The Bangko Sentral ng Pilipinas (BSP) said that it will update its inflation estimates on the account of domestic and global developments that may create price pressures in the country.
“We will update our estimates of the inflation path over the policy horizon to reflect this new information,” BSP Governor Amando Tetangco Jr. said in a statement sent through a text message.
The BSP governor’s statement followed after the release of the government’s inflation report, which showed that the inflation rate hit its two-year high at 4.2 percent in January.
January inflation rate settled at the upper end of the central bank’s forecast range of 3.4 percent to 4.3 percent for the month.
The monetary authority is seeing a higher inflation rate for 2014 at 4.5 percent, and 2015 at 3.2 percent, still within its 3-percent to 5-percent target band but higher compared to 2013’s average inflation rate of 3 percent.
Tetangco added that the BSP will also continue to closely monitor global developments, including new data that have come out of or are to be released by the United States, Europe and emerging market economies—including China—to check for possible demand pressures building up.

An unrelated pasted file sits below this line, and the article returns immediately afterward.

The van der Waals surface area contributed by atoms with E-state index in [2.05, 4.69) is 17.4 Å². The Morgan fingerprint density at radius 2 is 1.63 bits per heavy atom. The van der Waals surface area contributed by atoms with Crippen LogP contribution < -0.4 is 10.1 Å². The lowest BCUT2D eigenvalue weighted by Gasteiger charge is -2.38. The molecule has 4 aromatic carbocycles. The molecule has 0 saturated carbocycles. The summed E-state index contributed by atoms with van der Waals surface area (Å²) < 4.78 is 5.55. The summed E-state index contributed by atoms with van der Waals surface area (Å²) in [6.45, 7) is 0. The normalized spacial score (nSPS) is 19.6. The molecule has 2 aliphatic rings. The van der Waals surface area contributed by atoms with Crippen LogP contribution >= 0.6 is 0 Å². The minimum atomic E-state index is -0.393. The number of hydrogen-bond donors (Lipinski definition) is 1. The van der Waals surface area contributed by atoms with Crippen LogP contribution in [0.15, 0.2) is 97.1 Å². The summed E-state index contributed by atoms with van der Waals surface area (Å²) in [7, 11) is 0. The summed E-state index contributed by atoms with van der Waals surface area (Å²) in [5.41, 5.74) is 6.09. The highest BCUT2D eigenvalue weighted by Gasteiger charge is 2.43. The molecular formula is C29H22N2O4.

He also noted that domestic developments will also be closely monitored including any possible price surprises from ongoing talks on utility rates.
Power distributor Manila Electric Co. was supposed to collect in three tranches the higher transmission charges in December and in February and March this year, but a Supreme Court 60-day temporary restraining order deferred the implementation of the December 2013 electricity rate hike.
“We will also remain watchful if any general price pressures from movements in financial markets are brewing,” Tetangco said.
The BSP governor also said that the monetary authority still have room to keep rates steady, however, given how factors play out, that room may be narrowing.
The central bank has kept its key policy rates since October 25, 2012, wherein it reduced the interest rate for the reverse repurchase facility from 3.75 percent to 3.5 percent, while overnight lending or repurchase facility was retained at 5.5 percent. Reserve requirement ratios were kept steady as well.
“We will see if any adjustments to the stance of policy are warranted based on the balance of these risks to the inflation outlook over our policy horizon,” he added.
Inflation rate is one of the factors that the central bank takes into account in its policy-setting mandate, which influence the rates that local banks charge on their loans.